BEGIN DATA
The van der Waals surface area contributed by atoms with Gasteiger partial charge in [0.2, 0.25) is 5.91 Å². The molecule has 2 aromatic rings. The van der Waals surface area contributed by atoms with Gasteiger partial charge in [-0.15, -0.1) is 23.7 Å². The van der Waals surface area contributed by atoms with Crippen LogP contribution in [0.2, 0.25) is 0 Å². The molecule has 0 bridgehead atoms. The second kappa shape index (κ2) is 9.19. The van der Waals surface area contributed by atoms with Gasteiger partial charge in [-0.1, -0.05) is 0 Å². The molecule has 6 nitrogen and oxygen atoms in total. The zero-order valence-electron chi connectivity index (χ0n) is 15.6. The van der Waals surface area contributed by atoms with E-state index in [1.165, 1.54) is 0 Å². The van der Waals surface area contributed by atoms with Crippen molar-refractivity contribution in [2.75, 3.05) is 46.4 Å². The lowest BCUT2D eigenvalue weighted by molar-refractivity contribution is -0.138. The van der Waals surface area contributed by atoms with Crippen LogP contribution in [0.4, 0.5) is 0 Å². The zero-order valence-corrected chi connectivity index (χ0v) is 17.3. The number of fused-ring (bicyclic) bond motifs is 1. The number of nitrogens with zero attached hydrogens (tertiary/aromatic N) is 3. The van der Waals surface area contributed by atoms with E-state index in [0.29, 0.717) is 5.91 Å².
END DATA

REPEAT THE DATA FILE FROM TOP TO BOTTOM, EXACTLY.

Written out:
The van der Waals surface area contributed by atoms with Gasteiger partial charge in [0.2, 0.25) is 5.91 Å². The molecule has 2 aromatic rings. The van der Waals surface area contributed by atoms with Gasteiger partial charge in [-0.15, -0.1) is 23.7 Å². The van der Waals surface area contributed by atoms with Crippen LogP contribution in [0.2, 0.25) is 0 Å². The molecule has 0 bridgehead atoms. The second kappa shape index (κ2) is 9.19. The van der Waals surface area contributed by atoms with Gasteiger partial charge in [-0.1, -0.05) is 0 Å². The molecule has 6 nitrogen and oxygen atoms in total. The zero-order valence-electron chi connectivity index (χ0n) is 15.6. The van der Waals surface area contributed by atoms with E-state index in [1.165, 1.54) is 0 Å². The van der Waals surface area contributed by atoms with Crippen molar-refractivity contribution in [2.75, 3.05) is 46.4 Å². The lowest BCUT2D eigenvalue weighted by molar-refractivity contribution is -0.138. The van der Waals surface area contributed by atoms with Crippen LogP contribution in [0.4, 0.5) is 0 Å². The zero-order valence-corrected chi connectivity index (χ0v) is 17.3. The number of fused-ring (bicyclic) bond motifs is 1. The number of nitrogens with zero attached hydrogens (tertiary/aromatic N) is 3. The van der Waals surface area contributed by atoms with E-state index in [0.29, 0.717) is 5.91 Å².